Will Virtual Reality Ever Take Over the Movie Industry?
As the leaves start falling and the weather gets colder, the demise of summer also means that it’s time for new TV shows to begin (and, in some cases, almost certainly end). This year, though, just in time for the UK release of the Oculus Rift the season of new seasons is embracing Virtual Reality for the first time; Syfy are touting a new future crime drama, entitled “Halcyon”, which is being aired as ten standard episodes and five bonus features exclusively for Samsung Gear VR and Oculus Rift.
However, it’s not just more niche cable networks like Syfy who are getting in on VR; streaming service Hulu have announced two new shows, shot in 360 video, due for release via Hulu’s own VR app. Even the hallowed Star Wars franchise is getting a new VR addition, focusing on Darth Vader. So will VR soon become a normalised part of the TV and cinema experience?
VR goes to the movies
The first full-length VR movie is due for release at the end of the year but, as with most eagerly-anticipated films, it has already had a limited run at festivals. Jesus VR retells the life of Christ in the form of an immersive 360 video, and the response in the press has been mixed. A four-star Guardian review disliked the film itself, but described it as “a startling, bizarre, often weirdly hilarious experience.” Likewise, The Telegraph found that the 360 experience distracted from the movie’s narrative: “During the crucifixion, I missed the nails going in because I spotted a jeering bystander who looked oddly like Jeremy Corbyn.”
However, the achievement of putting a ninety-minute Virtual Reality film together cannot be understated. Where the medium goes from here will be the crucial point; given that the range of VR experiences are still being experimented with, it is less a question of whether Hollywood is ready for Virtual Reality than “is Virtual Reality ready for Hollywood?”
Can Virtual Reality films tell a story?
The most exciting thing about Virtual Reality film is arguably that no two viewers are going to have the same experience; even re-watching a film in VR won’t guarantee that you’ll be looking at the same on-screen details both times. With that in mind, there is no certainty that anyone watching a film in VR will even notice the plot points of the narrative going on around them—at least, not when there’s a Jeremy Corbyn lookalike to distract them.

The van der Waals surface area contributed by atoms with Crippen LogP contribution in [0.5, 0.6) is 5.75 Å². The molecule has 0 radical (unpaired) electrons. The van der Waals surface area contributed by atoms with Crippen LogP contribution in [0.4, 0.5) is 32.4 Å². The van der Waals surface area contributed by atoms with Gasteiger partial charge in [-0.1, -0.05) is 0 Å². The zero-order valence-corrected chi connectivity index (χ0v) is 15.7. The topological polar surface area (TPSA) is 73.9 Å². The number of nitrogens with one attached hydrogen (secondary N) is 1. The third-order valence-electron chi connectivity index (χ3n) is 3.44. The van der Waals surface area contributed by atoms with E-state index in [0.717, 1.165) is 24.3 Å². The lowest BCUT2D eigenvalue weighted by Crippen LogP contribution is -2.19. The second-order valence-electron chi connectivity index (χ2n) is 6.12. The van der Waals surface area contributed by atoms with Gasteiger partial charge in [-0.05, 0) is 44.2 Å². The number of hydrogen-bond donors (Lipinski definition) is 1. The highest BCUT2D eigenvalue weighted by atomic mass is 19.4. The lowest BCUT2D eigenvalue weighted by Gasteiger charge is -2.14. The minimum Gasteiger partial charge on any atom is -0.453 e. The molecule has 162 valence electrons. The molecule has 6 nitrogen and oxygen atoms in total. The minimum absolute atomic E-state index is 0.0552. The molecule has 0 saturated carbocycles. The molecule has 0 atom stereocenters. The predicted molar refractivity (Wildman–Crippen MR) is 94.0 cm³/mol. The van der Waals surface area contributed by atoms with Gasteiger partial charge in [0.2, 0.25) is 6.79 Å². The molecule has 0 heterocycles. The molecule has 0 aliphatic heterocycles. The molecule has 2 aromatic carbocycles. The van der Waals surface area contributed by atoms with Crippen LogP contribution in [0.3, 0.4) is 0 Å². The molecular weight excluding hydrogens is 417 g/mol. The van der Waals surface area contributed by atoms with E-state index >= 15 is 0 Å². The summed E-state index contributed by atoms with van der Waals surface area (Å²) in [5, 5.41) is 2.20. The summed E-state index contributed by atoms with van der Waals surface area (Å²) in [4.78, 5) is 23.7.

With VR gaming, for example, the experience lends itself to interaction with the digital world around them, and allows for multiplayer engagement. Engadget has noted that some VR film shorts such as “Wild: The Experience” have followed this technique, “mak[ing] use of user-driven, interactive discovery to propel the narrative.”
There is already a precedent for this sort of experiential entertainment in the world of theatre. Punchdrunk blur the line between art installation and theatre, taking over abandoned spaces to mount in productions in which audience members are “free to encounter the installed environment in an individual imaginative journey.” This allows for multiple viewings of the same “play” each of which will be significantly different from the last. The concept of audiences being “physically present,” active participants in a narrative piece of art is no different in Virtual Reality film, though the technological possibilities of VR arguably gives the viewer a more diverse range of worlds and situations to explore.
Content versus experience
It’s this hyper-experiential aspect of VR filmmaking which has led Disney to establish their own VR wing, while designers from Pixar and LucasFilm have founded CryWorks, their own VR studio, in conjunction with Facebook. Indeed, many studios are hoping VR experiences will bring younger people back to the cinema, not unlike how the introduction of 3D films at the start of the decade was hailed as a reprieve against movie piracy.
But VR shouldn’t exist primarily to deter pirates; as a new medium, which we at REWIND use to give people the opportunity to see things they could never normally experience, VR is continually pushing boundaries and exceeding expectation: you can take a spacewalk or witness a private performance by Björk. And while it is still seen as a novelty, and being excitedly pounced on as such by movie studios, it has still yet to penetrate the mainstream in the same way that Pokemon Go has for augmented reality.
Much like the Lumière brothers opened people’s eyes to the possibilities of the cinema in the late 19th century, what VR film really needs is its own train pulling into a station moment.
Genre: Creative technology , Digital , Storytelling , VR